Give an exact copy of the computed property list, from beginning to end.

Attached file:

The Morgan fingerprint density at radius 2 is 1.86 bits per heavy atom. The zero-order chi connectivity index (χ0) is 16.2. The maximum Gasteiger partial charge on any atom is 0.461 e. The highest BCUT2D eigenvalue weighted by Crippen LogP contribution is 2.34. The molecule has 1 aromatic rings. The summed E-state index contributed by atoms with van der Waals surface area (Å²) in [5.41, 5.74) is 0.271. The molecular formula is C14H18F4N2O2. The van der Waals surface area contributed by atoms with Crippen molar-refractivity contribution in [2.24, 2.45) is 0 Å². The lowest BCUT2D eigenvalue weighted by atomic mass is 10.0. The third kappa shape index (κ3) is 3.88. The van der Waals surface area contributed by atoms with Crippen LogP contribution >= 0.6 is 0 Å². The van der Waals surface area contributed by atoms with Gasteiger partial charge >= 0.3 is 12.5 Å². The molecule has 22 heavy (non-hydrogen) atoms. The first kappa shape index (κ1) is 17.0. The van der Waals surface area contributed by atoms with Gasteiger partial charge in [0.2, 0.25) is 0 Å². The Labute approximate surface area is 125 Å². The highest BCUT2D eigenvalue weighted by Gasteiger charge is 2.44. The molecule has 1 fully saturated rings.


The Morgan fingerprint density at radius 2 is 1.86 bits per heavy atom. The zero-order chi connectivity index (χ0) is 16.2. The maximum Gasteiger partial charge on any atom is 0.461 e. The highest BCUT2D eigenvalue weighted by Crippen LogP contribution is 2.34. The molecule has 1 aromatic rings. The summed E-state index contributed by atoms with van der Waals surface area (Å²) in [5.41, 5.74) is 0.271. The molecular formula is C14H18F4N2O2. The van der Waals surface area contributed by atoms with Crippen molar-refractivity contribution in [2.24, 2.45) is 0 Å². The lowest BCUT2D eigenvalue weighted by atomic mass is 10.0. The third kappa shape index (κ3) is 3.88. The van der Waals surface area contributed by atoms with Crippen LogP contribution >= 0.6 is 0 Å². The van der Waals surface area contributed by atoms with Gasteiger partial charge >= 0.3 is 12.5 Å². The molecule has 22 heavy (non-hydrogen) atoms. The first kappa shape index (κ1) is 17.0. The van der Waals surface area contributed by atoms with Gasteiger partial charge in [0.2, 0.25) is 0 Å². The Labute approximate surface area is 125 Å². The highest BCUT2D eigenvalue weighted by Gasteiger charge is 2.44. The molecule has 1 fully saturated rings.